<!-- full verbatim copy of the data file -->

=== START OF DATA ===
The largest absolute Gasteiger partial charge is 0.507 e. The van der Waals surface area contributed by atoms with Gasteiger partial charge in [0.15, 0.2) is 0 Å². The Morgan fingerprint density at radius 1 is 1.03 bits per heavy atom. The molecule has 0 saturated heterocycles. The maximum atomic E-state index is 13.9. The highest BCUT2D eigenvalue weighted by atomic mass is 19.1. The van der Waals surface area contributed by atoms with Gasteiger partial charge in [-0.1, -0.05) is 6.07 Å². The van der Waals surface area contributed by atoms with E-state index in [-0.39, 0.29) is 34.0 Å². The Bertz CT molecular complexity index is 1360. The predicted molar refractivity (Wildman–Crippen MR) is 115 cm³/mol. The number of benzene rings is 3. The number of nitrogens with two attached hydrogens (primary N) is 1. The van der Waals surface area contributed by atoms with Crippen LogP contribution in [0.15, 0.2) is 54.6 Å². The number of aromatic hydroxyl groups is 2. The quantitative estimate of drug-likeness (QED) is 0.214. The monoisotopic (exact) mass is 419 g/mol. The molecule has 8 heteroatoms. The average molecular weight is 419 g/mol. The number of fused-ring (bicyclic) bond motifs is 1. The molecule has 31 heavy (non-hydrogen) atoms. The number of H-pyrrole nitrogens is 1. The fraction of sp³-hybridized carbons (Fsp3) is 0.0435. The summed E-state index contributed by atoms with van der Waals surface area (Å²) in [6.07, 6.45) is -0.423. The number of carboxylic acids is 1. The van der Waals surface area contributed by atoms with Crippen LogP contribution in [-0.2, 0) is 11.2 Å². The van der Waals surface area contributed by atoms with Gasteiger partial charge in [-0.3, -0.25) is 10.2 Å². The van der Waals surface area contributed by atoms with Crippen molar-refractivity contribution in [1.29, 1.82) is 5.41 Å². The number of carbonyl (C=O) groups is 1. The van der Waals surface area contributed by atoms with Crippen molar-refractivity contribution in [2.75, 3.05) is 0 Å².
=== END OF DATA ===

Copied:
The largest absolute Gasteiger partial charge is 0.507 e. The van der Waals surface area contributed by atoms with Gasteiger partial charge in [0.15, 0.2) is 0 Å². The Morgan fingerprint density at radius 1 is 1.03 bits per heavy atom. The molecule has 0 saturated heterocycles. The maximum atomic E-state index is 13.9. The highest BCUT2D eigenvalue weighted by atomic mass is 19.1. The van der Waals surface area contributed by atoms with Gasteiger partial charge in [-0.1, -0.05) is 6.07 Å². The van der Waals surface area contributed by atoms with E-state index in [-0.39, 0.29) is 34.0 Å². The Bertz CT molecular complexity index is 1360. The predicted molar refractivity (Wildman–Crippen MR) is 115 cm³/mol. The number of benzene rings is 3. The number of nitrogens with two attached hydrogens (primary N) is 1. The van der Waals surface area contributed by atoms with Crippen LogP contribution in [0.15, 0.2) is 54.6 Å². The number of aromatic hydroxyl groups is 2. The quantitative estimate of drug-likeness (QED) is 0.214. The monoisotopic (exact) mass is 419 g/mol. The molecule has 8 heteroatoms. The average molecular weight is 419 g/mol. The number of fused-ring (bicyclic) bond motifs is 1. The molecule has 31 heavy (non-hydrogen) atoms. The number of H-pyrrole nitrogens is 1. The fraction of sp³-hybridized carbons (Fsp3) is 0.0435. The summed E-state index contributed by atoms with van der Waals surface area (Å²) in [6.07, 6.45) is -0.423. The number of carboxylic acids is 1. The van der Waals surface area contributed by atoms with Crippen LogP contribution in [-0.2, 0) is 11.2 Å². The van der Waals surface area contributed by atoms with Gasteiger partial charge in [-0.3, -0.25) is 10.2 Å². The van der Waals surface area contributed by atoms with Crippen molar-refractivity contribution in [1.29, 1.82) is 5.41 Å². The number of carbonyl (C=O) groups is 1. The van der Waals surface area contributed by atoms with Crippen molar-refractivity contribution in [2.75, 3.05) is 0 Å².